Farm bills have potential to be a notable step forward for Agri reforms: IMF
The measures will enable farmers to directly contract with sellers and allow them to retain a greater share of the surplus, the IMF said
The International Monetary Fund (IMF) believes the farm bills passed by the Indian government have the potential to represent a significant step forward for agricultural reforms.
However, there is a need to strengthen the social safety net for those who might be adversely affected by the transition to the new system, the Director of Communications at IMF Gerry Rice, said at a news conference in Washington on Thursday.
"We believe the farm bills do have the potential to represent a significant step forward for agricultural reforms in India," Rice said, according to a PTI report published by Business Standard.
Further supporting the farm bills, he said, "The measures will enable farmers to directly contract with sellers, allow farmers to retain a greater share of the surplus by reducing the role of middlemen, enhance efficiency and support rural growth.”
"However, it is crucial that the social safety net adequately protects those who might be adversely impacted during the transition to this new system," the spokesperson said responding to a question on the ongoing protests by farmers against the laws in the country.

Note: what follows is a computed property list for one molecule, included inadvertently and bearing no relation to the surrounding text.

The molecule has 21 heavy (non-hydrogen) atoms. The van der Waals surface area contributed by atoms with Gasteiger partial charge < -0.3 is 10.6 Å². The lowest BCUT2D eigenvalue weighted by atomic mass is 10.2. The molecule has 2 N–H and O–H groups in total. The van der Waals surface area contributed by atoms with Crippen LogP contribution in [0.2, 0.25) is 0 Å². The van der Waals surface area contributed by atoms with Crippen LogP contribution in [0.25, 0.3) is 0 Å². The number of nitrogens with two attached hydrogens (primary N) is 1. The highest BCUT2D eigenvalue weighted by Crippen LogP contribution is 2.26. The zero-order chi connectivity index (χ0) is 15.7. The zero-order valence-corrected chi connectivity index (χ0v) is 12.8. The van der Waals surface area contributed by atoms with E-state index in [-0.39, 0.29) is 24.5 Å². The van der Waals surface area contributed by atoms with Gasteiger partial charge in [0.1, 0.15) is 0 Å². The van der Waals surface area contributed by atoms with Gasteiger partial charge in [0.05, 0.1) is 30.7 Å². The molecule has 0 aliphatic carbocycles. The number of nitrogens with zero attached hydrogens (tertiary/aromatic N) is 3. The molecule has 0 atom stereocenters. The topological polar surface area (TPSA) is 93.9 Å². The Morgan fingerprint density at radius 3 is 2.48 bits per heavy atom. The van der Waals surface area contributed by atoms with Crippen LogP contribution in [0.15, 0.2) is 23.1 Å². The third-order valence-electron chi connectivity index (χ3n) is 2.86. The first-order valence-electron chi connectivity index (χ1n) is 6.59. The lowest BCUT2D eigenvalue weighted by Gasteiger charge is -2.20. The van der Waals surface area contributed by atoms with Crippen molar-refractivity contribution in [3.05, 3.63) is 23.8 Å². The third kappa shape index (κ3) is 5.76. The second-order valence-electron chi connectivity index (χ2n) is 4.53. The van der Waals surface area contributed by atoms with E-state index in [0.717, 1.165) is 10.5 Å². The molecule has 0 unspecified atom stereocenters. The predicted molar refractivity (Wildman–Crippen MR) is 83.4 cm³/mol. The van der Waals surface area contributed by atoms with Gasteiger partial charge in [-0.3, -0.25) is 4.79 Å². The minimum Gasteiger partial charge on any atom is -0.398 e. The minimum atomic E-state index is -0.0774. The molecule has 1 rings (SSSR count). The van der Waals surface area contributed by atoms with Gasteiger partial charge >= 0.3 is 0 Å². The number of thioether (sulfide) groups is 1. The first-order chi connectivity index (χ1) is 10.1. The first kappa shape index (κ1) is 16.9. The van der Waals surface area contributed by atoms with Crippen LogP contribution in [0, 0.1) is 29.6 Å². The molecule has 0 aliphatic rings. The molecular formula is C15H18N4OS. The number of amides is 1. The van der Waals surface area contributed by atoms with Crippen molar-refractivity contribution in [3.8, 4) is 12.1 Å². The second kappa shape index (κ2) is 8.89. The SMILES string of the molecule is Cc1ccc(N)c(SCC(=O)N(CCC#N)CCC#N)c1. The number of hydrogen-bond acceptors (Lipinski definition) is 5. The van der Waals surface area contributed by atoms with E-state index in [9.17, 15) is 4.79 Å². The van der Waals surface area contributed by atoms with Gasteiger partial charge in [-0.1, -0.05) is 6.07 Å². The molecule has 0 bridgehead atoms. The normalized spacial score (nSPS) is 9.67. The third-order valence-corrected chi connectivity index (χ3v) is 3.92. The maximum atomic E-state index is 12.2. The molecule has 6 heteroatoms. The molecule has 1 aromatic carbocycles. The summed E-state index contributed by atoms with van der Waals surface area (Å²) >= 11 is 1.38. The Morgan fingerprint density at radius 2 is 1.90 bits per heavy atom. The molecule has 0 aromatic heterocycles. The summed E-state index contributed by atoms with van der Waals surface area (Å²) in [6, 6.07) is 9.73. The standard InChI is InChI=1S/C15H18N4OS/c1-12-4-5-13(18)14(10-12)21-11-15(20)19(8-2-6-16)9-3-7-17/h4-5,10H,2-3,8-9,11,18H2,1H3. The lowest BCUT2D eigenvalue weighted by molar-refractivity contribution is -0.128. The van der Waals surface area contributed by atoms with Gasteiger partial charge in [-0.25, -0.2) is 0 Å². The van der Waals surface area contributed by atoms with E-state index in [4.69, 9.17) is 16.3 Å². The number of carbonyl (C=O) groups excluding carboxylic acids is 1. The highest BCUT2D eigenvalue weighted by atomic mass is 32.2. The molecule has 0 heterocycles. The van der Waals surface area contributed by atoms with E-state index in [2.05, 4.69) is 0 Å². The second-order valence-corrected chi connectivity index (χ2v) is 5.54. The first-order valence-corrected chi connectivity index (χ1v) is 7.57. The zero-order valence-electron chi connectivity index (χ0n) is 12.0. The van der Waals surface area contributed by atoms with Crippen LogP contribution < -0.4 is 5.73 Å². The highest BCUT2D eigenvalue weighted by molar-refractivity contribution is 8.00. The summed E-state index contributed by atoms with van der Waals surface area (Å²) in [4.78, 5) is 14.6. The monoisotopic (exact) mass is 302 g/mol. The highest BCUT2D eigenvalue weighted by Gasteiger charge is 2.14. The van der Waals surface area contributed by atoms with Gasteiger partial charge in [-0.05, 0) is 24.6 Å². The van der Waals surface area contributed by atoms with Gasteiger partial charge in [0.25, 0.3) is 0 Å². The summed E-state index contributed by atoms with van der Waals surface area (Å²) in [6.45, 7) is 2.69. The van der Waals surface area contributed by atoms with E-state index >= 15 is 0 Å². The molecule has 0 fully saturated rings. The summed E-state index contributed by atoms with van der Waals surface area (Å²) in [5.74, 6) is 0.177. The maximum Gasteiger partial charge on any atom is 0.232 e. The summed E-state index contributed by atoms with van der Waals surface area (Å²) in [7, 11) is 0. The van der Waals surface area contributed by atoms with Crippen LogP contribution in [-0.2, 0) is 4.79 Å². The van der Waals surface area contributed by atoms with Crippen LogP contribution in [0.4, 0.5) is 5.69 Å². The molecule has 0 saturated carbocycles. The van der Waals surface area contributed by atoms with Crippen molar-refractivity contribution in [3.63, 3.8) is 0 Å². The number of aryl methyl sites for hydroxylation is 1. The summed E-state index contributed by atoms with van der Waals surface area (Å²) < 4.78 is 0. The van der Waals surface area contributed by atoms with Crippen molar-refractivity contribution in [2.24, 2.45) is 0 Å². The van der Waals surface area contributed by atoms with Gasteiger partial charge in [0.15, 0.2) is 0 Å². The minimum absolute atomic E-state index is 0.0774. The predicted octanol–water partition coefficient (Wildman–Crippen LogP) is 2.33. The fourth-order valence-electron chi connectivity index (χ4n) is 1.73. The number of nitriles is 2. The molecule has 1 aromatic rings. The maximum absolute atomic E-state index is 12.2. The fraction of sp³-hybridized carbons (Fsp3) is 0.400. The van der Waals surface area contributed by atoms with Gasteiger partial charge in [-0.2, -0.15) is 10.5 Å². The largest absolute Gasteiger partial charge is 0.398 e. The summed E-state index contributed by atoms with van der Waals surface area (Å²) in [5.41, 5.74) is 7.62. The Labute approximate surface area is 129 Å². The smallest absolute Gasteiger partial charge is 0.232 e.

This can be done by ensuring that the job market accommodates those that are impacted by the reforms, he said.
"And of course, the growth benefits of these reforms will depend, critically, on the effectiveness and the timing of their implementation, so need to pay attention to those issues as well with the reform," Rice said.
Thousands of farmers, mostly from Punjab and Haryana, have been camping at several Delhi border points, demanding a complete repeal of the three farm laws and legal guarantee of minimum support price for their crops.
Enacted in September last year, the three laws have been projected by the Centre as major reforms in the agriculture sector that will remove middlemen and allow farmers to sell their produce anywhere in the country.